GPS has got to be one of the coolest products of the Space Age. Declared fully operational less than 20 years ago, many people wonder how we ever got along without it.
GPS, originally developed for military use, was first made available to the civilian world by the Reagan Administration in 1983, following the downing of Korean Airlines flight 007 by the USSR. It was hoped that by making precision navigation available to non-military personnel, such tragedies could be reduced by cutting down the chance of accidentally straying into hostile territory. It uses a network of 24 satellites in overlapping orbits so that, at any given time and place, there should be at least 3 above the horizon. At least 3 satellites are required to give a surface position; at least 4 are required for position and altitude. The more satellites “visible,” the higher the accuracy.
You probably already know how useful modern mapping GPS receivers are for finding your way around a strange neighborhood, but GPS is used worldwide by aviators, sailors, hikers, and virtually anyone who needs to know where they are. There is even a game invented by GPS owners, called Geocaching, where someone hides a small container of trinkets, posts the coordinates, and others try to find the container using the coordinates. If you Geocache, you can truthfully say your hobby is “Using billion-dollar military satellite technology to find Tupperware hidden in the woods!”
The accuracy of consumer-grade GPS used to be only about 300 feet, deliberately degraded from the military precision level of 66 feet, until President Bill Clinton ordered the “Selective Availability” turned off as of May 1, 2000. Now, on a good day, consumer-grade accuracy within the U.S. can be as little as 10 feet, depending on how many satellites are above the horizon. A sailor once told me a story about his first GPS navigation adventure, when he didn’t have a device with built-in maps. He read the coordinates from his GPS on the bridge, then went below to plot them on his chart. When he plotted his position, he said to himself, “I knew that GPS was junk! According to this, I’m on land!” Just as he was saying that, he ran aground!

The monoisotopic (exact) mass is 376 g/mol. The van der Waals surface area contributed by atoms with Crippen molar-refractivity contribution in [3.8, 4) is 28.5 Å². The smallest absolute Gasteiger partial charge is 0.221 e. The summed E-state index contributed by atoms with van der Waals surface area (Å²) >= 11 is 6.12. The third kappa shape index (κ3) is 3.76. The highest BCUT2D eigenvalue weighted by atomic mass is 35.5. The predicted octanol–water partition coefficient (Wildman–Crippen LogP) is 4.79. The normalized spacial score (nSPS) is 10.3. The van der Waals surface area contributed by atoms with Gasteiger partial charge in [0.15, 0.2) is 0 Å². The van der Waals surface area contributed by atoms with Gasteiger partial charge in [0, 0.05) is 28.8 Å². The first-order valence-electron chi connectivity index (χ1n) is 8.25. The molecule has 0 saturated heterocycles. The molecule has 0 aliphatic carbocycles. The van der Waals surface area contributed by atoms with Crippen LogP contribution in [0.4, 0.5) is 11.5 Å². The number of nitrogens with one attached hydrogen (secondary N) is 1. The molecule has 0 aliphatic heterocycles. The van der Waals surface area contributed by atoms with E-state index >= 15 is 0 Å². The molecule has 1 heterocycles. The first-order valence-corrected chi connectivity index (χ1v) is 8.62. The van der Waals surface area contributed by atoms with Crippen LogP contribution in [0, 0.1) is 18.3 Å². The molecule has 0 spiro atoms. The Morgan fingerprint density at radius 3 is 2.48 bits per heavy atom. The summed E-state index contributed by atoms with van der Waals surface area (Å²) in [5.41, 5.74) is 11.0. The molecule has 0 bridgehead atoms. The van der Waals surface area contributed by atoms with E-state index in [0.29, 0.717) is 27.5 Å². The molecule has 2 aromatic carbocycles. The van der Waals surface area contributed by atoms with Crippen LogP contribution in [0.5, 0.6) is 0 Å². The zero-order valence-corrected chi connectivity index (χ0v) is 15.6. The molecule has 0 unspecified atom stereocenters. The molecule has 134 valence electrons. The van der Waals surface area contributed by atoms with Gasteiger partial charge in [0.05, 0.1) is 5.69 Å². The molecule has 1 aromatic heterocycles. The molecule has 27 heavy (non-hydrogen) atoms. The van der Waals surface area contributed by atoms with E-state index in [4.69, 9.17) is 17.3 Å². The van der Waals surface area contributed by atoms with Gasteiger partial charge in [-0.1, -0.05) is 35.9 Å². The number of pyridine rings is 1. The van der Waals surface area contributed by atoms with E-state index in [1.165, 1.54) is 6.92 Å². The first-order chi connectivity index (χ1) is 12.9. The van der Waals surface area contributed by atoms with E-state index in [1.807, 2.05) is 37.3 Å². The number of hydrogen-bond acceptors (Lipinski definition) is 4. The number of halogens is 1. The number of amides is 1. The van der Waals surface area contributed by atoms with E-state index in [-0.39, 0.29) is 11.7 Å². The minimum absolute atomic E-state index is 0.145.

This is a good place to dispel a myth about GPS: GPS satellites can not track your location. A GPS satellite is merely a beacon transmitter, like a 21st Century lighthouse, that your receiver can translate into a position. Now, a phone equipped with GPS and the proper software can track your position, with or without your knowledge. That’s because the phone itself does have a transmitter which has nothing to do with the satellites. There are also many devices on the market that can send positions either to a website or via text messaging. These are very useful for sailors and aviators in emergencies.
The tendency to rely too much on our Electronic Enslavement Devices can be very dangerous, maybe more so with GPS than most things. Stories have been told of folks getting stranded for days or driving off of bridges because they put too much faith in the electronic map. Remember, maps always have errors because they are made on Earth by human beings, and just because the map is in a seductive black box or phone, they are no less error-prone. Google maps used to have directions from Chicago to London that included “Swim across the Atlantic Ocean…”
GPS itself, while very reliable, is not perfect. There are many ways for a position to be reported erroneously, off by feet or even miles. Rarely, there may not be enough satellites visible at a given location for a fix (This condition usually only lasts a few minutes). GPS signals can be jammed, and do not penetrate earth or walls, so positions indoors or in tunnels, etc. should not be trusted. All of this is just to say, pay attention to your surroundings. You’re not “flying on instruments” here. If you’re going to be way off the beaten path, it’s a good idea to have a backup system in case you need to navigate the old fashioned way. This means, at the very least, a paper map and an ordinary magnetic compass. The life you save may be your own.
I’d love to hear your comments!